Paul VI evangelisation call 30 years old this year a passion for good news-ing

This December is the 30th anniversary of Paul VI’s groundbreaking encyclical Evangelii Nuntiandi. Ruth Smithies takes a fresh look at this papal letter in today’s context.

A few months ago I visited the exhibition in Te Papa on New Zealand in the 1970s. It covered momentous events such as Bastion Point, the abortion debate, and the Springbok Tour. The exhibition brought home to me how much New Zealand has changed in the space of a mere 30 years.

The Church in the 1970s has had its momentous events too. They set the direction for the decades that followed. One such event was the publication of Pope Paul VI’s apostolic exhortation on evangelisation in the modern world (in Latin Evangelii Nuntiandi) in 1975. It became known as the ‘Catholic Charter on Evangelisation’. Though we celebrate its 30th anniversary this year its full impact is yet to be felt.

The document places evangelisation at the centre of what the Church is about. ‘The Church exists in order to evangelise’. In other words, to use the jargon of today, we should be passionate about evangelisation.

Why is it that the charter’s full impact is yet to be felt? One reason, I think, is that it is not easy to become passionate about a long, abstract word like evangelisation! It literally means good news-ing: passing on the good news of Jesus, his words, his promises, his life. It is used because most people would link the more common word, mission, with far away countries. The word evangelisation on the other hand, though quite a mouthful, refers to an activity that should take place always and everywhere.

What is special about this charter on evangelisation is that, for the first time in such a clear manner, it describes evangelisation in its full richness. It was written out of a seamless or holistic sense of salvation. Evangelisation aims at the renewal of humanity in all its dimensions, body and soul, private and public spheres and cultures. The charter made two other key points. The first one is that evangelisation is always and everywhere necessary, including that Christiansóand even the Churchóare in continuing need to be evangelised themselves. The second point is that each and every believer is called to evangelise, in other words: every Catholic is or should be a missionary.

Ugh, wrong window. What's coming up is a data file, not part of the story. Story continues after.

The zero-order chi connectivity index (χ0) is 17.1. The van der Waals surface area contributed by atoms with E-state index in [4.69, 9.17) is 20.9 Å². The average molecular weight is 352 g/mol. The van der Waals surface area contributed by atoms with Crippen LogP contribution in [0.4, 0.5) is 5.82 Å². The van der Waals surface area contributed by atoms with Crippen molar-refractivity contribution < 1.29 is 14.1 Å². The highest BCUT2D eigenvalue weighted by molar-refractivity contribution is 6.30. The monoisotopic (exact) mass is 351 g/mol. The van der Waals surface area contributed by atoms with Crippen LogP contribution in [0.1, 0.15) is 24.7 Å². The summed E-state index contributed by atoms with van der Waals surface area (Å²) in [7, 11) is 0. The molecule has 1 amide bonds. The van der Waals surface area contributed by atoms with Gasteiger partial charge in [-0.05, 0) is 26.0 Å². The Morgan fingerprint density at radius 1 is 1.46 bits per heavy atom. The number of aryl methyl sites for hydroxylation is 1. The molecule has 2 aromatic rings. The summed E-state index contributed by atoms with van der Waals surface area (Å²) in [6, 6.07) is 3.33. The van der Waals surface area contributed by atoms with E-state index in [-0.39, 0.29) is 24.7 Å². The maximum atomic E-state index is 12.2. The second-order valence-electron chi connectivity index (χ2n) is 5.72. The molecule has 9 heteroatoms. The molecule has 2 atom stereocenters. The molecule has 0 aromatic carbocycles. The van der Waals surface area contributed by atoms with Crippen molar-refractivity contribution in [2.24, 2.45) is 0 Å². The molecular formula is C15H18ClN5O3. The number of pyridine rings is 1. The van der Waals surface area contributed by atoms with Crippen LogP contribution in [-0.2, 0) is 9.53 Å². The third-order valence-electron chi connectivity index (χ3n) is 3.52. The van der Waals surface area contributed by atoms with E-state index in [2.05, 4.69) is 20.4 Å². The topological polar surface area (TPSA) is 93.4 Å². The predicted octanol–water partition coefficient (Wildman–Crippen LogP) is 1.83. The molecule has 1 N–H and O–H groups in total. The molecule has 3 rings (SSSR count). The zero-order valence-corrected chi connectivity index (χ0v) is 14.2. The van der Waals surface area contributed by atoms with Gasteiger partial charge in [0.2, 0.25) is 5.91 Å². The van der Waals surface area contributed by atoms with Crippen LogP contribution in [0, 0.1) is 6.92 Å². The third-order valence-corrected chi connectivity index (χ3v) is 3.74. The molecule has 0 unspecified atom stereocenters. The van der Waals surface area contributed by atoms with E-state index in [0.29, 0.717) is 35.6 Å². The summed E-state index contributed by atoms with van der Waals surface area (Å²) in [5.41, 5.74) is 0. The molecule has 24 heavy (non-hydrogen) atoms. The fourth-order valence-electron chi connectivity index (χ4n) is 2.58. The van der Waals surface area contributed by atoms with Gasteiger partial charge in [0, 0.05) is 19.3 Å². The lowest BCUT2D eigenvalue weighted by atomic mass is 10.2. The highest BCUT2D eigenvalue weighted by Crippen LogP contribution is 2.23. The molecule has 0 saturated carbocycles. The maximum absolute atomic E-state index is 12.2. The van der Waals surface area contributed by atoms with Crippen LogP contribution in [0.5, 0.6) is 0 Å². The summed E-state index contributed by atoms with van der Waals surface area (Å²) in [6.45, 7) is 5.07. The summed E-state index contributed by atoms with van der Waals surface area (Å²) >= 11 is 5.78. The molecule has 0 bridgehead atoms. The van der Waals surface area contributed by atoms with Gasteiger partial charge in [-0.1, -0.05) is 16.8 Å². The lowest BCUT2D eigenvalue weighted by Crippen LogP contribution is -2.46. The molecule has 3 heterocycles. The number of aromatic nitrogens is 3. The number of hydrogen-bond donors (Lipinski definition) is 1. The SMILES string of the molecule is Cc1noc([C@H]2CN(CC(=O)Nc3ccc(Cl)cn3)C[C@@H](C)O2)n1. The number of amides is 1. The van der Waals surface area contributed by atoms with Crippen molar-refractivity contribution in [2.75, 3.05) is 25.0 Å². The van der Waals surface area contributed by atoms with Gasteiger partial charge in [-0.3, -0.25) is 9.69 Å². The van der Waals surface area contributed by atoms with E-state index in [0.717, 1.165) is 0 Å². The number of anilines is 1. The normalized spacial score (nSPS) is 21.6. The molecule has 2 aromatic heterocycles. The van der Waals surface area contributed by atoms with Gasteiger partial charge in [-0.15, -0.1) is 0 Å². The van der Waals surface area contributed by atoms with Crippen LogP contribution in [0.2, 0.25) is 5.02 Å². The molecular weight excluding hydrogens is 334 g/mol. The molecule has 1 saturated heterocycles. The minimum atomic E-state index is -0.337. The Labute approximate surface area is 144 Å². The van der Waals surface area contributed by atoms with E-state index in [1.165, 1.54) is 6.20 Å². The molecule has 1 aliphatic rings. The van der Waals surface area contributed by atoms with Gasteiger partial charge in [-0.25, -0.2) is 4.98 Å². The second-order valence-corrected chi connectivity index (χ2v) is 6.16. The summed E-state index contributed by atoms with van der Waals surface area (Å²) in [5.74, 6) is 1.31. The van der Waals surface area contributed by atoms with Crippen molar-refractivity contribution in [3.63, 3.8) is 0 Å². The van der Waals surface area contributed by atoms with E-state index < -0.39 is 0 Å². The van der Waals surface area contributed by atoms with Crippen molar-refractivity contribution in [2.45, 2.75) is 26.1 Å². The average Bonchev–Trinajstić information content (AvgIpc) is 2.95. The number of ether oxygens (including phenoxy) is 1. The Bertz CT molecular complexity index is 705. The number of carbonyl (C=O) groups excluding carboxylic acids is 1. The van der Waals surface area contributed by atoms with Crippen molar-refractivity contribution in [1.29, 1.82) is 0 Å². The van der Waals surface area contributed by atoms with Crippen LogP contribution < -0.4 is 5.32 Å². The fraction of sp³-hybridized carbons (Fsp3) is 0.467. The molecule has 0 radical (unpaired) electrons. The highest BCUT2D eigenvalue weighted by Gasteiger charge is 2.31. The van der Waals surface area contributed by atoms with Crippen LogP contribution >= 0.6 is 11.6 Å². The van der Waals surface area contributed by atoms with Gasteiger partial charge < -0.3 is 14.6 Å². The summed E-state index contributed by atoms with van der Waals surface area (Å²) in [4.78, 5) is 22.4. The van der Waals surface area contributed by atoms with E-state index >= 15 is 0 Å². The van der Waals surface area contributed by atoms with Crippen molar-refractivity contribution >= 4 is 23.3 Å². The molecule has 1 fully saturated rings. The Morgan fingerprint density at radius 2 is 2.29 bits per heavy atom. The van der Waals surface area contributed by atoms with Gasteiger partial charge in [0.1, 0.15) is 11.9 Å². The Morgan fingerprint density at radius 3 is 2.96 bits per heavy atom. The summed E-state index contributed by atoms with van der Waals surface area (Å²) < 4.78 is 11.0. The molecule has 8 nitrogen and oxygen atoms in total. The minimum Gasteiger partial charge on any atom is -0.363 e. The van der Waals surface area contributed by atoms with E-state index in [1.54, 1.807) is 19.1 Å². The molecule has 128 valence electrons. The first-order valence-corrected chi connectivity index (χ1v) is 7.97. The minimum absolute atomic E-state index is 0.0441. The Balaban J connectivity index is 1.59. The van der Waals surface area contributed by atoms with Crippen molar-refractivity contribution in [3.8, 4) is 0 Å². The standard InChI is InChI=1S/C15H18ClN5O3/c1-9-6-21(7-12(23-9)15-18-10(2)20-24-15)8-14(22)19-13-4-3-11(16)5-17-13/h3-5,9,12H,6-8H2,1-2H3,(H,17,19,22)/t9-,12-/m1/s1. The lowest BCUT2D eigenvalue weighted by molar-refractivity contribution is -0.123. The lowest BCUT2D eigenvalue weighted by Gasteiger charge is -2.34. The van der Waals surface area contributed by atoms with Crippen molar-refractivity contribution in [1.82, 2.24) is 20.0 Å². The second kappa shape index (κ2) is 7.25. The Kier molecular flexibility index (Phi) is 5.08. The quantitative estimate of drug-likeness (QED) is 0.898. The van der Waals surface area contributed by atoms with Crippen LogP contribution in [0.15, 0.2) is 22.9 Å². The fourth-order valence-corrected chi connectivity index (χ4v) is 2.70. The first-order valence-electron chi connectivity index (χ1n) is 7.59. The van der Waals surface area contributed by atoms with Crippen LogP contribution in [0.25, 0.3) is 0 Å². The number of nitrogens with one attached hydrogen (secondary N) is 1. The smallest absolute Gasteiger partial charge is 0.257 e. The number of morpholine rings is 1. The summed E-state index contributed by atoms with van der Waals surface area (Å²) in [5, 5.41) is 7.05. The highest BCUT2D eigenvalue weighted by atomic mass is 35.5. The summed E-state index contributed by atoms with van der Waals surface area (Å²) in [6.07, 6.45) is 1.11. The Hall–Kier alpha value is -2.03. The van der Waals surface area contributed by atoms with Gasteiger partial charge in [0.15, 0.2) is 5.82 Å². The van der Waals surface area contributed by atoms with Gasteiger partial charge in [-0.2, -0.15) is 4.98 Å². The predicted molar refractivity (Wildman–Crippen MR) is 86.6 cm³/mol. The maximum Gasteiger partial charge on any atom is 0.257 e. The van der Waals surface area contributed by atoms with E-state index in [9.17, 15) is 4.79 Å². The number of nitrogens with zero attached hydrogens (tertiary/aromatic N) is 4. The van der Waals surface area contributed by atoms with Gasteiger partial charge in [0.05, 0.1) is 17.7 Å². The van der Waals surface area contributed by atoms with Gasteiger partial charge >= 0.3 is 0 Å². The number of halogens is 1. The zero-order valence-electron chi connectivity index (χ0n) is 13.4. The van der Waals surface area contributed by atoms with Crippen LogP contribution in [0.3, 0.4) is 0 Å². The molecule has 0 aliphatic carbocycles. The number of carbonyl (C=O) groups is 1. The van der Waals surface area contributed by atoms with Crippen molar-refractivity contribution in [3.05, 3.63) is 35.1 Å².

How can the ordinary Catholic do this, without training or a degree in theology? That was also an insight of the document: evangelisation is a task not just for the individual believer but for the faith community together.

Five ways or methods of evangelising are spelled out. None of the five ways is the complete or most important method. All five are needed: silent witness, preaching, teaching, worship and transformation. We evangelise not only when we talk explicitly about Jesus Christ (preach). We also evangelise in the way we live our life (silent witness), in the way we catechise our children and young people (teach), in the way we publicly celebrate our faith as a community of believers (worship), and in the efforts we make to bring social justice to our society and its structures (transformation).

The Te Papa exhibition of the 1970s showed that events 30 years ago have had a profound impact and changed the face and feel of our country. I guess that the pace of change in the Church tends to be slower than in secular society√¢ÀÜ≈°√¢‚Ä∞¬•perhaps as the ad says ‘good things take time’ and the full impact of the charter on evangelisation is yet to be felt. But some good things have happened:

• Parishes are making an effort to be welcoming and caring.

• Parish evangelisation groups have been established, although experience has shown them to be short-lived.

• Some parishes do try to become youth-friendly.

• Parishes do offer RCIA programmes, though not all understand fully that the RCIA requires the evangelising efforts of the whole parish.

• Many parishes have children’s liturgies which can be strong evangelising experiences.

• In many parishes the relationship between parish and school has become closer over the last decade.

• More lay people join faith-sharing groups like Renew.

• The call to work for the transformation of society is heard, though it is still seen by some as an optional extra, if not a downright irritant.

• The Legion of Mary is active, especially in the Samoan communities.

• The ‘Catholics Returning Home’ programme, an effort to welcome inactive Catholics back into the Church, has been taken up by several parishes.

Today we can carry into society no assumptions that the good news will be welcomed, the Jesus story understood. Barely one-third of all New Zealanders believe in a personal God. What’s the Church to do? The charter on evangelisation, 30 years old this year, can guide us. Each one of us, as member of the community of believers, is asked to be passionate about ‘good news-ing’, in the different ways in which it can be done.